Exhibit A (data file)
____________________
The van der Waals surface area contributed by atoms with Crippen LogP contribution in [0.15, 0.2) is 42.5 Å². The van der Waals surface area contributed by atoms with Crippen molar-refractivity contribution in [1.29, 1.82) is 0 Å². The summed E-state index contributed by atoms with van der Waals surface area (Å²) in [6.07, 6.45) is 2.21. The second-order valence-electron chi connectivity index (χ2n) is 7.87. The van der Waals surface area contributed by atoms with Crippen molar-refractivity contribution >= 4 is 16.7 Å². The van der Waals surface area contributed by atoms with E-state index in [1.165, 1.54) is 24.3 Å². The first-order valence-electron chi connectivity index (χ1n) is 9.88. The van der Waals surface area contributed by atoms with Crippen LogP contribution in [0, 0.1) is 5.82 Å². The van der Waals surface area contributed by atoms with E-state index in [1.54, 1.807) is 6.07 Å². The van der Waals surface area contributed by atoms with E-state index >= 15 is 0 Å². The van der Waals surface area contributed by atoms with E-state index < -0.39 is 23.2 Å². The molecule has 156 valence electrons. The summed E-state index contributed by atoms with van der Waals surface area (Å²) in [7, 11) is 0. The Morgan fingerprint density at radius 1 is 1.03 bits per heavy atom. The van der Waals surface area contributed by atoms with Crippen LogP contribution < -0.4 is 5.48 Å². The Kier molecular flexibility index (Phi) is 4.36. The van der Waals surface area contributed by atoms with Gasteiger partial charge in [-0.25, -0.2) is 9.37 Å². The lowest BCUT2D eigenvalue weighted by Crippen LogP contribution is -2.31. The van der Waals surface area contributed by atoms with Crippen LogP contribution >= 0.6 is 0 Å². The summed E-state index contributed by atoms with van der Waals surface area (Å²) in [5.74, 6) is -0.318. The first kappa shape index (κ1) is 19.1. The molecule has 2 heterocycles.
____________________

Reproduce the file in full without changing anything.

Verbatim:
The van der Waals surface area contributed by atoms with Crippen LogP contribution in [0.15, 0.2) is 42.5 Å². The van der Waals surface area contributed by atoms with Crippen molar-refractivity contribution in [1.29, 1.82) is 0 Å². The summed E-state index contributed by atoms with van der Waals surface area (Å²) in [6.07, 6.45) is 2.21. The second-order valence-electron chi connectivity index (χ2n) is 7.87. The van der Waals surface area contributed by atoms with Crippen molar-refractivity contribution >= 4 is 16.7 Å². The van der Waals surface area contributed by atoms with E-state index in [1.165, 1.54) is 24.3 Å². The first-order valence-electron chi connectivity index (χ1n) is 9.88. The van der Waals surface area contributed by atoms with Crippen LogP contribution in [0, 0.1) is 5.82 Å². The van der Waals surface area contributed by atoms with E-state index in [1.54, 1.807) is 6.07 Å². The van der Waals surface area contributed by atoms with E-state index >= 15 is 0 Å². The van der Waals surface area contributed by atoms with E-state index < -0.39 is 23.2 Å². The molecule has 156 valence electrons. The summed E-state index contributed by atoms with van der Waals surface area (Å²) in [7, 11) is 0. The Morgan fingerprint density at radius 1 is 1.03 bits per heavy atom. The van der Waals surface area contributed by atoms with Crippen LogP contribution < -0.4 is 5.48 Å². The Kier molecular flexibility index (Phi) is 4.36. The van der Waals surface area contributed by atoms with Gasteiger partial charge in [-0.25, -0.2) is 9.37 Å². The lowest BCUT2D eigenvalue weighted by Crippen LogP contribution is -2.31. The van der Waals surface area contributed by atoms with Crippen LogP contribution >= 0.6 is 0 Å². The summed E-state index contributed by atoms with van der Waals surface area (Å²) in [5.74, 6) is -0.318. The first kappa shape index (κ1) is 19.1. The molecule has 2 heterocycles.